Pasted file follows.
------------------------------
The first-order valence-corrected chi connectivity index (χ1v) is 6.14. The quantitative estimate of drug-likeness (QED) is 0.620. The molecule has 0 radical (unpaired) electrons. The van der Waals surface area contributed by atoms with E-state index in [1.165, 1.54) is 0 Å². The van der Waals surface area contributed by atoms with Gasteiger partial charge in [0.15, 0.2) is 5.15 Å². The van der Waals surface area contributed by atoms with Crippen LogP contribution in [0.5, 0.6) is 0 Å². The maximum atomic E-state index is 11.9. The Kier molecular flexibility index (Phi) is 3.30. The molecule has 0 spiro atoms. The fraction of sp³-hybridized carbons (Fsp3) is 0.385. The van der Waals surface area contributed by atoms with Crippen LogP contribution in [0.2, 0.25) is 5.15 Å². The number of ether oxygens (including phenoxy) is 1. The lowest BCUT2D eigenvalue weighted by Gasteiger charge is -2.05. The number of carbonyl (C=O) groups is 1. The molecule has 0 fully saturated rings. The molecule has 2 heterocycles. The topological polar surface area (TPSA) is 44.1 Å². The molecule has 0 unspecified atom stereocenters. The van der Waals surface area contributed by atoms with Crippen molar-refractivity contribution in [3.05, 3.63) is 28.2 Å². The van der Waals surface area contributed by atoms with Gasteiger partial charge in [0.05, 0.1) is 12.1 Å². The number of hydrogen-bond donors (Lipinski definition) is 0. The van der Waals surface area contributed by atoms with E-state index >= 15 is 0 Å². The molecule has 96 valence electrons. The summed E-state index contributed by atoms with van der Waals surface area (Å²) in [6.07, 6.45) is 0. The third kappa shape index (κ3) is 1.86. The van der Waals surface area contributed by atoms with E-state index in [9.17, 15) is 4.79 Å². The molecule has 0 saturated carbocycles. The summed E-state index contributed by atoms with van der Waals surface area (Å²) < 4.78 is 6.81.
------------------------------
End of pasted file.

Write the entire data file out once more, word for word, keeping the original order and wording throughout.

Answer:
The first-order valence-corrected chi connectivity index (χ1v) is 6.14. The quantitative estimate of drug-likeness (QED) is 0.620. The molecule has 0 radical (unpaired) electrons. The van der Waals surface area contributed by atoms with E-state index in [1.165, 1.54) is 0 Å². The van der Waals surface area contributed by atoms with Gasteiger partial charge in [0.15, 0.2) is 5.15 Å². The van der Waals surface area contributed by atoms with Crippen LogP contribution in [0.5, 0.6) is 0 Å². The maximum atomic E-state index is 11.9. The Kier molecular flexibility index (Phi) is 3.30. The molecule has 0 spiro atoms. The fraction of sp³-hybridized carbons (Fsp3) is 0.385. The van der Waals surface area contributed by atoms with Crippen LogP contribution in [0.2, 0.25) is 5.15 Å². The number of ether oxygens (including phenoxy) is 1. The lowest BCUT2D eigenvalue weighted by Gasteiger charge is -2.05. The number of carbonyl (C=O) groups is 1. The molecule has 0 fully saturated rings. The molecule has 2 heterocycles. The topological polar surface area (TPSA) is 44.1 Å². The molecule has 0 unspecified atom stereocenters. The van der Waals surface area contributed by atoms with Crippen molar-refractivity contribution in [3.05, 3.63) is 28.2 Å². The van der Waals surface area contributed by atoms with Gasteiger partial charge in [0.05, 0.1) is 12.1 Å². The number of hydrogen-bond donors (Lipinski definition) is 0. The van der Waals surface area contributed by atoms with E-state index >= 15 is 0 Å². The molecule has 96 valence electrons. The summed E-state index contributed by atoms with van der Waals surface area (Å²) in [6.07, 6.45) is 0. The third kappa shape index (κ3) is 1.86. The van der Waals surface area contributed by atoms with E-state index in [9.17, 15) is 4.79 Å². The molecule has 0 saturated carbocycles. The summed E-state index contributed by atoms with van der Waals surface area (Å²) < 4.78 is 6.81.